Reporter: Tara Brown
Producer: Robert Stein-Rostaing
If you saw him in the street, he wouldn't rate a second glance. He looks so ordinary. But he's not.
Armin Meiwes is a cannibal.
In March 2001, he killed a man and ate him with a glass of fine red wine.
A crime so bizarre it horrified and mystified the world. You see, Meiwes' victim was a willing accomplice, he actually wanted to be eaten.
A rare case of what they call "love cannibalism".
Now you're going to meet this quiet, unassuming man who became a monster. For the first time, he'll tell his chilling story.
PICTURE GALLERY: The Cannibal
TARA BROWN: Armin Meiwes is a cannibal. In March 2001, he killed a man and ate him with a glass of fine red wine. A crime so bizarre, it horrified and mystified the world. You see, Meiwes' victim was a willing accomplice, he actually wanted to be eaten. A rare case of what they call "love cannibalism". Now you're going to meet this quiet, unassuming man who became a monster. For the first time, he'll tell his chilling story. And at times I should warn that it is quite graphic and could Armin Meiwes is 46. A quiet, polite man who grew up in a loving family in a small town in Germany. But make no mistake. He is also a modern-day monster. His crime so horrific, there were no laws to cover it, no words in medical journals to describe his mental state.
ARMIN MEIWES: My name Armin Meiwes. I was born 1961. I am a computer engineer from Rotenburg, Germany. I killed a man, slaughtered him and ate him. Since then, he is always with me.
TARA BROWN: On the morning of December 10, 2002, police in Rotenburg, Germany, acting on a tip-off, raided this isolated farmhouse. In the kitchen, they found a freezer with a false bottom, concealing what Meiwes claimed were packets of wild pig. But it wasn't wild pig. It was the flesh of this man - Bernd Brandes. There was no disputing what Meiwes had done and he never denied it.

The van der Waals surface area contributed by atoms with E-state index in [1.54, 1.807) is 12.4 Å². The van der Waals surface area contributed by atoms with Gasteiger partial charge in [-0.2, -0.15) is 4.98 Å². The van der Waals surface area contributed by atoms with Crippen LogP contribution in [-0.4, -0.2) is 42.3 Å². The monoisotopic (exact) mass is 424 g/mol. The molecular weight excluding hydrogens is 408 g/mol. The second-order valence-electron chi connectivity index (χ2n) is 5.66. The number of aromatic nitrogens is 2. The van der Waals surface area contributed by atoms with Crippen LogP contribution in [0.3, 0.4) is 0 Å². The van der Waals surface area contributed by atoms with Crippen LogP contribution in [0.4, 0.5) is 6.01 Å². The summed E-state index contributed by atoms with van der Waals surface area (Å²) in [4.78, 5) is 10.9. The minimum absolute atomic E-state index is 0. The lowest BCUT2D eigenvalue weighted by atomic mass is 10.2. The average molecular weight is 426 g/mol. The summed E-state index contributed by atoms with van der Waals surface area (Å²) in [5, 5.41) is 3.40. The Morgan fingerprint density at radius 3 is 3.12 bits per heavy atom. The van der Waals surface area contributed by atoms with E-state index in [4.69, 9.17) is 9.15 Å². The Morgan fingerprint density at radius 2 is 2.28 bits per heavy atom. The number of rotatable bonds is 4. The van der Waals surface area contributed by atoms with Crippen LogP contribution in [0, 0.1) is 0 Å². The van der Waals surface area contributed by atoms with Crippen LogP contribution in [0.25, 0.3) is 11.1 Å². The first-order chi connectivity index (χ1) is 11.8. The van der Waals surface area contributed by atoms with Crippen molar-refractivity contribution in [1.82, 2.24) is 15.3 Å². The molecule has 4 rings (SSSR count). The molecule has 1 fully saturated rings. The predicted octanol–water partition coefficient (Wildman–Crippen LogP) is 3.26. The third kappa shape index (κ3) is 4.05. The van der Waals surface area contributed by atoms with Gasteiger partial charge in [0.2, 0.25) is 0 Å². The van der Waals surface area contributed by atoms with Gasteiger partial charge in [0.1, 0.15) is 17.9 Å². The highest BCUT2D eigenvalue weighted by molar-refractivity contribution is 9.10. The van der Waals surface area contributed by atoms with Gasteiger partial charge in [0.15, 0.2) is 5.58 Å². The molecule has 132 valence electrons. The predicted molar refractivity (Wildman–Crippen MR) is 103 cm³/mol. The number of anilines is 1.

ARMIN MEIWES: When the body has to be eaten, it has to be dead. That's clear. It tastes like pork, bit more harsh, substantial. A Frankfurt court found Meiwes guilty of murder and sentenced him to life imprisonment. And now, in an unprecedented interview from his jail cell, Meiwes gives a chilling account of that terrible night. Also for first time, Meiwes's lawyer, Harald Ermel reveals the crime scene itself.
HARALD ERMEL: We are coming to the slaughter room.
TARA BROWN: The house where Meiwes slaughtered his victim - and dined on the flesh.
HARALD ERMEL: He eat the flesh, as steak or as beef with red wine and potatoes and it was very important for Mr Meiwes to eat it.
TARA BROWN: Eight years ago, Armin Meiwes posted an advertisement on the Internet. He made contact with Bernd Brandes, an engineer from Berlin - they found they had a bond. Meiwes wanted to eat a man, Brandes wanted to be eaten.
ARMIN MEIWES: We'd been emailing and chatting on the Internet since January, and we'd talked about exactly what would happen.
TARA BROWN: This was what Meiwes had craved all his life. A man of the 21st century who harboured the primitive instincts of a cannibal.
GUNTER STAMPF: Armin Meiwes is a very good example of a man who lived a double life.
TARA BROWN: Gunter Stampf is a journalist who regularly visits Meiwers in jail and has gained a unique insight into his background.
GUNTER STAMPF: He went on sailing trips with his friends. He was a very normal neighbour. On the other hand, he was a monster in the media who was dining on human flesh.